lecture_17

dealerdeputyAI and Robotics

Nov 25, 2013 (3 years and 8 months ago)

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Clustering


Supervised vs. Unsupervised Learning

Examples of clustering in Web IR

Characteristics of clustering

Clustering algorithms

Cluster Labeling

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Supervised vs. Unsupervised Learning

Supervised Learning


Goal: A program that performs a task as good as humans.


TASK


well defined (the target function)


EXPERIENCE


training data provided by a human


PERFORMANCE


error/accuracy on the task


Unsupervised Learning


Goal: To find some kind of structure in the data.


TASK


vaguely defined


No EXPERIENCE


No PERFORMANCE (but, there are some evaluations metrics)



2

What is Clustering?

Clustering is the most common form of
Unsupervised
Learning


Clustering

is the process of grouping a set of physical or
abstract objects into classes of similar objects


It can be used in IR:


To improve recall in search applications


For better navigation of search results

3

Example 1: Improving Recall

Cluster hypothesis

-

Documents with similar text are
related

Thus, when a query matches a document
D
, also return
other documents in the cluster containing
D.


4

Example 2: Better Navigation

5

Clustering Characteristics

Flat versus Hierarchical Clustering


Flat means dividing objects in groups (clusters)


Hierarchical means organize clusters in a subsuming hierarchy


Evaluating Clustering


Internal Criteria


The intra
-
cluster similarity is high (tightness)


The inter
-
cluster similarity is low (separateness)


External Criteria


Did we discover the hidden classes? (we need gold
standard data for this evaluation)

6

Clustering for Web IR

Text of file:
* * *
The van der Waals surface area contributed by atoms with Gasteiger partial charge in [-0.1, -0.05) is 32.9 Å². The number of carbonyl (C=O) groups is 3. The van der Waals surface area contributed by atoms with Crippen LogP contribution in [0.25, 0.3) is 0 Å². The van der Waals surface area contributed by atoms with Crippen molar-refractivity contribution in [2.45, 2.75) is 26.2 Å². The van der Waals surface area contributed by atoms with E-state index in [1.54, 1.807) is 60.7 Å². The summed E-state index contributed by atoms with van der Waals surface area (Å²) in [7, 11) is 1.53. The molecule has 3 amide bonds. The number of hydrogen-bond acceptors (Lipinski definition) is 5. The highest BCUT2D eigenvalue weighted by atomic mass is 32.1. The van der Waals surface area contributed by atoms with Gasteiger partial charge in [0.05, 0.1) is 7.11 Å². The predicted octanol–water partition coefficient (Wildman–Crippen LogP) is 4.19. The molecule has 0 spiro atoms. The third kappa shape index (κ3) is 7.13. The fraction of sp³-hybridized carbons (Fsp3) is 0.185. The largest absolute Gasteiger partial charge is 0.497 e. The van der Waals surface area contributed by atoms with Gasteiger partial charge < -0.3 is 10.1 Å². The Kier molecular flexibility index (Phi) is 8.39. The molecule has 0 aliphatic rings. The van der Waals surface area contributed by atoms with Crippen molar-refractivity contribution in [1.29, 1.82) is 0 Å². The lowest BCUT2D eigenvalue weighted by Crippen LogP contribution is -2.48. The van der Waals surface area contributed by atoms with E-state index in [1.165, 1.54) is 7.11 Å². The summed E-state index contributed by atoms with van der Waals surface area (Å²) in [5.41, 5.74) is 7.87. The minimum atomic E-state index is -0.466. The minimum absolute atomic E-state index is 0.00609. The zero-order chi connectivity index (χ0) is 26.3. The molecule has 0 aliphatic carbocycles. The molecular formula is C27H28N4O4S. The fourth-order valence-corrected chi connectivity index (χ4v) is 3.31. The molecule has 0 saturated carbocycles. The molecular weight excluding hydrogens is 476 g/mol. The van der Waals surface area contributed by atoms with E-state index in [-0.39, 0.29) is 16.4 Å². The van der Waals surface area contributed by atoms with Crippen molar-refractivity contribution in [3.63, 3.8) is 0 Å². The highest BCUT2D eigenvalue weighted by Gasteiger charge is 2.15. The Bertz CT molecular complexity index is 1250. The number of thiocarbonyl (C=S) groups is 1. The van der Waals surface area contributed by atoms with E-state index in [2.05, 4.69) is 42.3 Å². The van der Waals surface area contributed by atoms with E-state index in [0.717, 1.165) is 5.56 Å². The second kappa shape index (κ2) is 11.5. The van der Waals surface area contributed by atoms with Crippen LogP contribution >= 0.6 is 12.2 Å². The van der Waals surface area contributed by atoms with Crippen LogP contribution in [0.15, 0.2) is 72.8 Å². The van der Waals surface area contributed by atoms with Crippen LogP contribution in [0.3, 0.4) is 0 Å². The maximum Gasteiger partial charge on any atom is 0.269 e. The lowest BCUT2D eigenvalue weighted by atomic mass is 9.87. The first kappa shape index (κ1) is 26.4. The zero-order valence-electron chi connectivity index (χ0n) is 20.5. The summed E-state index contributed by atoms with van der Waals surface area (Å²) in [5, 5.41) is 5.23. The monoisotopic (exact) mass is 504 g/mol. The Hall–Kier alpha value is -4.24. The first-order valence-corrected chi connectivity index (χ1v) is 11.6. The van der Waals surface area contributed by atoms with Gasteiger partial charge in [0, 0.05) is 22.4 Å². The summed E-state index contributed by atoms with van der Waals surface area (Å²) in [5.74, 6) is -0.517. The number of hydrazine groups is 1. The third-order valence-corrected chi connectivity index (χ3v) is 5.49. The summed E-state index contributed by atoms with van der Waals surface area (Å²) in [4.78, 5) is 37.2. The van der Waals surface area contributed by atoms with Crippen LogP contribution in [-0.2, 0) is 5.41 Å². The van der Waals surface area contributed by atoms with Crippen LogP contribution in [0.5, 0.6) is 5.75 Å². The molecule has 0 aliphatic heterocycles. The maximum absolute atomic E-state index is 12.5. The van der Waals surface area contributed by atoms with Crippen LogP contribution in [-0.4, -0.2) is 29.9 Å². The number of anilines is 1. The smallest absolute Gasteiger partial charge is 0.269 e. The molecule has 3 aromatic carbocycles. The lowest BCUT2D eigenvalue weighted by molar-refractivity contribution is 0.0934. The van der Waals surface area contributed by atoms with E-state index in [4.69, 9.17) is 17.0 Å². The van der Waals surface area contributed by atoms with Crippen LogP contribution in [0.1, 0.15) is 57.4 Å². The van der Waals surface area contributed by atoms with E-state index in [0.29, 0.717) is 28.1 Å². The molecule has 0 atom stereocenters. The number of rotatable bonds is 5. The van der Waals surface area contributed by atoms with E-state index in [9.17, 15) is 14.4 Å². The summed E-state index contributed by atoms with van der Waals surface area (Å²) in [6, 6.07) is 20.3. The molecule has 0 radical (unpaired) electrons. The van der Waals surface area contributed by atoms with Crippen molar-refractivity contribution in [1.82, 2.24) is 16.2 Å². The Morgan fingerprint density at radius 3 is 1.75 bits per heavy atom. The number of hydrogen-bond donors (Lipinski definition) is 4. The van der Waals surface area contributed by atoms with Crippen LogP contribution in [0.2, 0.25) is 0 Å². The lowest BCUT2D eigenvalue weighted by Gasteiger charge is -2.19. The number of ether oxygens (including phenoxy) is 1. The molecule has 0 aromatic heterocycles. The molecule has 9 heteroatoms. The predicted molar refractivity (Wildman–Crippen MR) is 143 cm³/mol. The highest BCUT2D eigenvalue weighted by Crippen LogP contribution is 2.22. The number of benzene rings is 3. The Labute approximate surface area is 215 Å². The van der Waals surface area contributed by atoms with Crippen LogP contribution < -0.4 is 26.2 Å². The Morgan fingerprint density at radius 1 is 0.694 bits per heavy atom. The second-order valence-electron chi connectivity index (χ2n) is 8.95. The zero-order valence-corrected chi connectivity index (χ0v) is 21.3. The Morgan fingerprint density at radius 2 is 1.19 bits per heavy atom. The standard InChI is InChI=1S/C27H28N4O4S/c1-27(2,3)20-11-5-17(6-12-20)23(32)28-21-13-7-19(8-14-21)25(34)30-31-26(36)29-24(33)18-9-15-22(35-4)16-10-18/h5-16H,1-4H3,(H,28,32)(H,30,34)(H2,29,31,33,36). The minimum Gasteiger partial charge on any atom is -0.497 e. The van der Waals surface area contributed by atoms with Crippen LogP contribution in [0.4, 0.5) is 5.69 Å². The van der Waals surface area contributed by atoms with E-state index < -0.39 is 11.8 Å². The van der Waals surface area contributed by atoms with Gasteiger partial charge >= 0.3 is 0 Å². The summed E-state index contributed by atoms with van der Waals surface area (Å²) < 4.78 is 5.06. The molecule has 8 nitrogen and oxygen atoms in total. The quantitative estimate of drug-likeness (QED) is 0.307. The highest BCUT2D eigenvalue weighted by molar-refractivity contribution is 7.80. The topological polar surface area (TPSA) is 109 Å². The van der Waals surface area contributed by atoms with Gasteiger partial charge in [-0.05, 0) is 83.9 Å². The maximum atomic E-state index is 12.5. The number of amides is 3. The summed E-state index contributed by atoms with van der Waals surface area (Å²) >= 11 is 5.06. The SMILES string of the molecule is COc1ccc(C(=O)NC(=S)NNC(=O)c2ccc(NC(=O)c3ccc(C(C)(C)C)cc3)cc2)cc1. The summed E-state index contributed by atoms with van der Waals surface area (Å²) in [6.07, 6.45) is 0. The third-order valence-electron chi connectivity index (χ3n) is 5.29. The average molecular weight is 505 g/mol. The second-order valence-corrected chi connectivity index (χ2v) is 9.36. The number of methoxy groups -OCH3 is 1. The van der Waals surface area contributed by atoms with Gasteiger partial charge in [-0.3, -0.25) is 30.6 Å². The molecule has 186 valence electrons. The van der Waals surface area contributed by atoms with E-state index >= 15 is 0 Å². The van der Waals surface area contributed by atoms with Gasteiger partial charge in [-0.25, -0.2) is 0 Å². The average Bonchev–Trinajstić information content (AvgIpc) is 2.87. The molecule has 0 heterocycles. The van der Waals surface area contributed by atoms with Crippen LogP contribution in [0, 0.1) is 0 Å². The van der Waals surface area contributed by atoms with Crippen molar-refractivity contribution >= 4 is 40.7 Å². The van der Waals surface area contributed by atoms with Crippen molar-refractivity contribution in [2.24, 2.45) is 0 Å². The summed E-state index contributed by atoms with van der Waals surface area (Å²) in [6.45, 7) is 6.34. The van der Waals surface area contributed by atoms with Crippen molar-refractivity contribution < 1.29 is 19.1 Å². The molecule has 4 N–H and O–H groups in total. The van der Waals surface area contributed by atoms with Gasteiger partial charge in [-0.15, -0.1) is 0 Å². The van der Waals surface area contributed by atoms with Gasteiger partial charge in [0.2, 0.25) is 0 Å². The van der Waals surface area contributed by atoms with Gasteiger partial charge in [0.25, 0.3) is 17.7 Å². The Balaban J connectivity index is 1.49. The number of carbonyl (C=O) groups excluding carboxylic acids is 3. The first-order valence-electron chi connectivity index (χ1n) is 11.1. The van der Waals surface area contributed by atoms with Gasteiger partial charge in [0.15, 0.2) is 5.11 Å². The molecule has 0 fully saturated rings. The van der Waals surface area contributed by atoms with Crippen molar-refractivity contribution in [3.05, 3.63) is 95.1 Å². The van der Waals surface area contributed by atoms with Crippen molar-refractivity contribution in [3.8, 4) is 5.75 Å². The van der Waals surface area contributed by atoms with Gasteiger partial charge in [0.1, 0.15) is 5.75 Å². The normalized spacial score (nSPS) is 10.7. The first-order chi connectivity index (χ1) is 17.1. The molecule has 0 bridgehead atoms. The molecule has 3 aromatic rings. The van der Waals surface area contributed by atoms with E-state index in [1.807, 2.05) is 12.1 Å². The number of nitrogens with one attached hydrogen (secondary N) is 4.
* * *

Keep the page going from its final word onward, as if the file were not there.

Representation for clustering


Document representation


Vector space? Normalization?


Need a notion of similarity/distance


How many clusters?


Fixed a priori?


Completely data driven?


Avoid “trivial” clusters
-

too large or small


7

Recall documents as vectors

Each doc
j

is a vector of
tf

idf

values, one component for
each term.

Can normalize to unit length.




So we have a vector space


terms are axes
-

aka
features


n

docs live in this space


even with stemming, may have 20,000+ dimensions


8

i
j
i
j
i
n
i
j
i
j
i
j
j
j
idf
tf
w
w
w
d
d
d






,
,
1
,
,

where


What makes documents related?

Ideal: semantic similarity.

Practical: statistical similarity


We will use cosine similarity.


Documents as vectors.

We will describe algorithms in terms of cosine similarity.

9





n
i
k
i
w
j
i
w
j
d
sim
d
d
k
d
k
j
1
,
,
)
(


:
,

normalized

of

similarity

Cosine
,
This is known as the normalized inner product.

Intuition for relatedness

10

t 1

D2

D1

D3

D4

t 2

x

y

Documents that are “close together”

in vector space talk about the same things.

Clustering Algorithms

Partitioning “flat” algorithms


Usually start with a random (partial) partitioning


Refine it iteratively



k
-
means clustering


Model based clustering
(we will not cover it)


Hierarchical algorithms


Bottom
-
up, agglomerative


Top
-
down, divisive


(we will not cover it)


11

Partitioning “flat” algorithms


Partitioning method: Construct a partition of
n

documents
into a set of
k

clusters


Given: a set of documents and the number
k



Find: a partition of
k

clusters that optimizes the chosen
partitioning criterion


12

Watch animation of k
-
means

K
-
means

Assumes documents are real
-
valued vectors.

Clusters based on
centroids
(aka the
center of gravity

or
mean) of points in a cluster,